- With support from TUI Care Foundation, IFAW applies new technology and intelligence gathering strategies to protect elephant populations in Tsavo Conservation Area.
- Working closely with Kenya Wildlife Service and local communities, IFAW’s tenBoma initiative helps community rangers to develop their skills in collecting, processing and analysing data.
- The initiative offers training and mentorship for 130 Kenya Wildlife Service and community rangers in order to transform data into actionable information to effectively protect wildlife and local communities.
TUI Care Foundation has joined forces with International Fund for Animal Welfare (IFAW) to stop poaching of wild elephants before it happens and prevent human-elephant conflict in the Tsavo Conservation Areaof Kenya. Through IFAW’s innovative wildlife security initiative ‘tenBoma’, both government and community rangers are trained to better predict and respond to threats and protect the animals and local communities.
Technology, systematic data processing systems and intelligence are the key tools for the implementation of this initiative. Information collected among locals includes, for example, the detection of unknown car tire prints near a village, smoke from an open fire outside a village area or the type of materials used to kill elephants. All this information is compiled in a database and analyzed to find patterns and identify, for instance, hotspots where poaching incidents seem to occur more often. This intelligence is then shared directly with the field teams who can take appropriate action. Rangers in the field are also provided with communications and mobility equipment (including GPS, smartphones, radios and more) which enable them to respond more effectively and more rapidly to intercept poachers and reach areas where elephants come into conflict with humans by raiding their crops.
In partnership with Kenya Wildlife Service and Tsavo Trust, the initiative provides training and mentoring to 130 Kenya Wildlife Service and community rangers to transform data into actionable information so as to reduce poaching and human-elephant conflict incidents.
Thomas Ellerbeck, Chairman of the Board of Trustees of TUI Care Foundation, says: „An exciting aspect of this project lays in its virtuous combination of local knowledge, on the one hand, and the latest technological developments on the other. Together with various local stakeholders, we are helping to build a strong basis for a sustainable social-ecological environment. After all, empowering the local community and building sense of ownership is crucial for long-lasting change.”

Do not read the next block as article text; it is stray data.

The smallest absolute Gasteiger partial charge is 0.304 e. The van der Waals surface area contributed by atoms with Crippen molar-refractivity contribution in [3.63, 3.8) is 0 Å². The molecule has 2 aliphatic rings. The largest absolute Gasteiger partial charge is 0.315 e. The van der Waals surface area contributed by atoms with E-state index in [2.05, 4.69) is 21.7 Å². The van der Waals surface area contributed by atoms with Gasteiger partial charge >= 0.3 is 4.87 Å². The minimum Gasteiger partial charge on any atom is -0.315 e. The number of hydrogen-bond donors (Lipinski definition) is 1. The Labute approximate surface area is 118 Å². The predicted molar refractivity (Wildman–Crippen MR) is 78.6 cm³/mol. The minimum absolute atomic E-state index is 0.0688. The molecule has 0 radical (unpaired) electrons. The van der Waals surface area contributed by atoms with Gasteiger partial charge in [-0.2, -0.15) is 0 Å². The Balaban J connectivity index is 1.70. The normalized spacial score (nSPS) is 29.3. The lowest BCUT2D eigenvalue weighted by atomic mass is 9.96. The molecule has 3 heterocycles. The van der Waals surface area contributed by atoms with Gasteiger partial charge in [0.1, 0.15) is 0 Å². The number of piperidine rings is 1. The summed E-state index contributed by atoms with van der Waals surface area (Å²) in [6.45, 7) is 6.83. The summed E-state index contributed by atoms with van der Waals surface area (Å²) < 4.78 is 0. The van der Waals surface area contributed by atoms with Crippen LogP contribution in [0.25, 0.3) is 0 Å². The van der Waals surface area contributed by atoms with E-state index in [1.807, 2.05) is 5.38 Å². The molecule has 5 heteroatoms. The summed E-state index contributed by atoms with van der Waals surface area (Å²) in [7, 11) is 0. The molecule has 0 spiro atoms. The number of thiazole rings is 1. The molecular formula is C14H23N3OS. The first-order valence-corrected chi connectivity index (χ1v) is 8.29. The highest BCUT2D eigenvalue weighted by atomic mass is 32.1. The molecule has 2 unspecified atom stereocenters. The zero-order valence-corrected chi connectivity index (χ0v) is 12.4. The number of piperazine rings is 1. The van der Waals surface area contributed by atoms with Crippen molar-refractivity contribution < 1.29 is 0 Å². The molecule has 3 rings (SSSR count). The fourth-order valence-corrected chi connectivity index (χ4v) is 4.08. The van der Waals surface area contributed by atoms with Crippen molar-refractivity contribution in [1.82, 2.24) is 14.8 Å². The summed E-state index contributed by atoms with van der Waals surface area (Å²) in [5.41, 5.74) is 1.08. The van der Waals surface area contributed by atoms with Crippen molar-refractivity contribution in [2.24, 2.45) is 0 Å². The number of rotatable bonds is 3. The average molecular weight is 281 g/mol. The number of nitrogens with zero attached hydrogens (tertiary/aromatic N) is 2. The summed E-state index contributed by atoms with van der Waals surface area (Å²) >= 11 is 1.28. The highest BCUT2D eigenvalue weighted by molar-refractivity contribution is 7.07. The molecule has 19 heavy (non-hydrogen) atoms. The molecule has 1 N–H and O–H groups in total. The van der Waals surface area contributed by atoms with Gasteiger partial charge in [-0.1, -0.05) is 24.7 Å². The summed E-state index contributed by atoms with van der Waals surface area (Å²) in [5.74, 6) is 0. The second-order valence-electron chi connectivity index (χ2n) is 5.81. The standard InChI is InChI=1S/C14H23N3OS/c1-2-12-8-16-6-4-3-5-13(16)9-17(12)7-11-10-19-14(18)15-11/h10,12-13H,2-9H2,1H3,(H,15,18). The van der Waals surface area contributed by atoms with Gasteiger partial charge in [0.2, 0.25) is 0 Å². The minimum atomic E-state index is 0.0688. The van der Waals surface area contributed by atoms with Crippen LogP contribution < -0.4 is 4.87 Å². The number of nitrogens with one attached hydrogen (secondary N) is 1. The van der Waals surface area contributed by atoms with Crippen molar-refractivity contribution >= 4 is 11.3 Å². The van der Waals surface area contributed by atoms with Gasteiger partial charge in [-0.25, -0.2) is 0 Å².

“The success of IFAW’s tenBoma approach relies on our ability to incorporate traditional knowledge from communities into a system of modern methods and technology,” says Faye Cuevas – Senior Vice President at IFAW. “TUI Care Foundation has made it possible for us to provide urgently needed equipment to community rangers such as mobile devices, cameras and boots so they can collect information on potential threats to wildlife and people.”
The Tsavo Conservation Area, one of Kenya’s most visited tourism destinations, is home to approximately 12,850 African elephants. Among this population are at least 11 of the world’s 30 or so remaining ‘big tuskers’ (so-called because their tusks are long enough to reach the ground). They all face a mortal threat from poaching fueled by demand for ivory and human-elephant conflict. Cuevas continues: “State-of-the-art crime scene investigation training supported by TUI Care Foundation for 40 wildlife service rangers in Tsavo East National Park means that rangers can now better protect Tsavo’s ‘big tuskers’ from unique threats like poison arrow poaching through more efficient collection and preservation of forensic evidence at a poaching crime scene.”
Unlike other National Parks, the Tsavo Conservation Area does not have fences. As it is part of their natural behavior, elephants roam from one park to another and can enter into conflict with indigenous pastoralist communities living in the area, including the Maasai people. Working together and actively involving these communities is crucial to developing a sustainable strategy to protect elephants and livelihoods. The initiative is providing members of five local communities with the necessary strategies and tools to effectively and proactively combat poaching and human-elephant conflicts while creating a safe and vibrant ecosystem.
As part of its TUI Elephant Aid programme, TUI Care Foundation has been actively supporting projects for the protection of elephant populations worldwide since its foundation. In Tanzania, local farmers were taught how to protect their crops with elephant friendly solutions and foster a virtuous coexistence with these ancient creatures. In Thailand, TUI Care Foundation currently supports local entrepreneurs to develop elephant friendly venues where visitors can experience elephants in their natural habitat.